by Ron Spomer - Monday, April 17, 2017
My first hunting dog was 60 pounds of big black Lab befitting my 20-year-old macho attitude. By my mid-30s I’d mellowed down to 40-pound English setters and springer spaniels. Now I’m wondering if a 22-pound cocker would suffice. Or maybe I could train a 10-pound miniature dachshund to hunt birds…
I’m thinking small is beautiful.
Why work with a small hunting dog? Because I’m tired of shoveling. Expensive food in, “used food” out. But also because small dogs take up less space. They are easier to house, easier to haul in cars and planes, easier to control, cheaper to maintain and easier to conceal when the neighbors complain about high-pitched barking. A small dog can squeeze into an apartment, a kid’s bedroom, the backseat floor of a subcompact car or a large coat pocket.
But can they hunt?
You bet your big bag of biscuits they hunt. Ask Teddy Moritz and she’ll wear you out with anecdotes. This veteran breeder and trainer of miniature dachshunds has seen 10-pound dogs retrieving wood ducks in water and 6-pounders trying to drag Canada geese back to the gun.
“Dachshunds work close and work with you,” she says. “They want to squirm into thickets—anywhere birds can go—and flush them out. They’ll flush quail from cactus thickets and packrat nests, ruffed grouse from briars, pheasants from under snow-covered phragmites. They love to roust out rabbits, and they’ll tree squirrels and blood-trail any game.” So versatile are dachshunds that Moritz considers them the hound equivalent of all-purpose gundog breeds like the German shorthair.
Charles Jurney at Beaverdam Kennels in North Carolina trains traditional retrievers but acknowledges nontraditional small breeds can be effective hunters. The key is the training.
“Obedience,” Jurney insists. “We teach and condition ‘here,’ ‘heel,’ ‘sit’ and ‘kennel.’ Then we train force-fetching. Retrieving becomes another command instead of just an instinct.”
Jurney has trained pit bulls to retrieve, but that doesn’t mean just any dog can make a good game dog. There is the matter of “nose,” as Moritz points out. “I’ve seen some terriers that were eager hunters and decent retrievers,” she says, “but they don’t have the nose of a hound breed like the dachshund.”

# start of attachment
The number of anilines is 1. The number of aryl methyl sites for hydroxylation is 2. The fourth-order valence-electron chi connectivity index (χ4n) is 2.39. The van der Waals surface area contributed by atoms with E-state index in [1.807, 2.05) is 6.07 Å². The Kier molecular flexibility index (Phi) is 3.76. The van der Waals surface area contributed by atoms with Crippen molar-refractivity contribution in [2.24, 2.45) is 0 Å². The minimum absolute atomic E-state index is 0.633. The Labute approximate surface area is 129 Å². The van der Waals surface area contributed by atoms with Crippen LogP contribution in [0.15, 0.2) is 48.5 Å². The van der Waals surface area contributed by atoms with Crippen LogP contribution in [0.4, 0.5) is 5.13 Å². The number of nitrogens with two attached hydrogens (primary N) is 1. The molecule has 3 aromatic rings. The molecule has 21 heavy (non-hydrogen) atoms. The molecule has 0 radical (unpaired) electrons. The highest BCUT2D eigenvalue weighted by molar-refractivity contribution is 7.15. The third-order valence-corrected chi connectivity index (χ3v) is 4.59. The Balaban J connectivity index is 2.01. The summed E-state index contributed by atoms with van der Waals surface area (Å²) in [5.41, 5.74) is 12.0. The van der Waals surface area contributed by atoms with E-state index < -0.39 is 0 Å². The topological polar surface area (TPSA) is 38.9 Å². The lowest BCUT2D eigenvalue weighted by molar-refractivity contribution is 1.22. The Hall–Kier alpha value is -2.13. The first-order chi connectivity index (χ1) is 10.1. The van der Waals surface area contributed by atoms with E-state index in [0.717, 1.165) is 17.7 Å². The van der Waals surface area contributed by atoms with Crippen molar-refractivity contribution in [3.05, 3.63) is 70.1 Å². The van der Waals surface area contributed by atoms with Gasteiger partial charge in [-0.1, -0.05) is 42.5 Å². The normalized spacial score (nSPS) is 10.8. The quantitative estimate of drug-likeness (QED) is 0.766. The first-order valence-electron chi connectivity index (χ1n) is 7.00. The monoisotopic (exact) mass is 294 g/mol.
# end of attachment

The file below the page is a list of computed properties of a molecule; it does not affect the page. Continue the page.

That brings us to the English cocker spaniel. At 20-35 pounds, cockers—the field variety, not the lap decoration variety—are true bird flushers, start to finish. They have long been bred and trained to hunt close, quarter, scour every scintilla of cover, flush birds, and fetch anything they can haul or drag back to the boss. Watching an enthusiastic cocker work birds is watching sheer joy. They are more energy than mass.
“A cocker is like a snake,” says Tom Ness of Oahe Kennels near Bismarck, N.D. “They weave through cover instead of burning energy trying to leap over or bull through it. So they don’t wear out.” Ness describes Dakota pheasant hunts in which big Labs were worn out while his little cockers were cruising. “They’re like marathoners,” he relates. “They don’t have all that bulk to haul around.”
Ness has been training and breeding field cockers since the early 1990s, when he got one that outperformed most larger dogs. “The cocker is at a high point as a breed,” he explains. “Many of us have been breeding for the best hunting traits for a quarter century, and it’s paid off.”
In addition to their convenient size and never-quit enthusiasm, Ness commends cockers for personality. “They’re just plain happy, fun, tough little dogs, both mentally and physically,” he notes. “I’ve never seen a sensitive or nervous cocker. They can be a little stubborn sometimes, but obedience training cures that. Sit. Heel. Here. Reinforce those and the rest comes. Today’s field cocker will hunt hard all day, day after day.”
And that includes retrieving. “Sure, they’re good retrievers,” says Ness. “They do a great job on pheasants, and we use them for early-season ducks all the time. They don’t have the thick undercoat a Lab does for cold weather, but they love to swim. They’re a little small for big geese, but that doesn’t stop them from trying.”
Big birds might be one reason to select a 20- to 30-pound cocker over a 10-pound miniature dachshund for your small-dog solution. As Moritz notes, an enthusiastic, determined dachshund will drag a 3-pound pheasant back and try to wrestle a 12-pound goose, but that might be asking a bit much. The larger cocker would be the better option for winged roosters, too.
“You don’t need to worry about color-heating with cockers, either,” Ness adds. “Our black and liver dogs run just as hard and long as our white ones, but the hunting genetics seem a bit stronger and more consistent in the dark colors.”
Finally, feeding little dogs requires less monetary outlay than fueling bigger breeds, but the requirement for high fat and protein remains. “I feed Purina Pro Plan cradle to grave and just add a few raw soup bones from time to time to clean their teeth,” Ness says. “These active, energetic dogs need a high-fat diet.”
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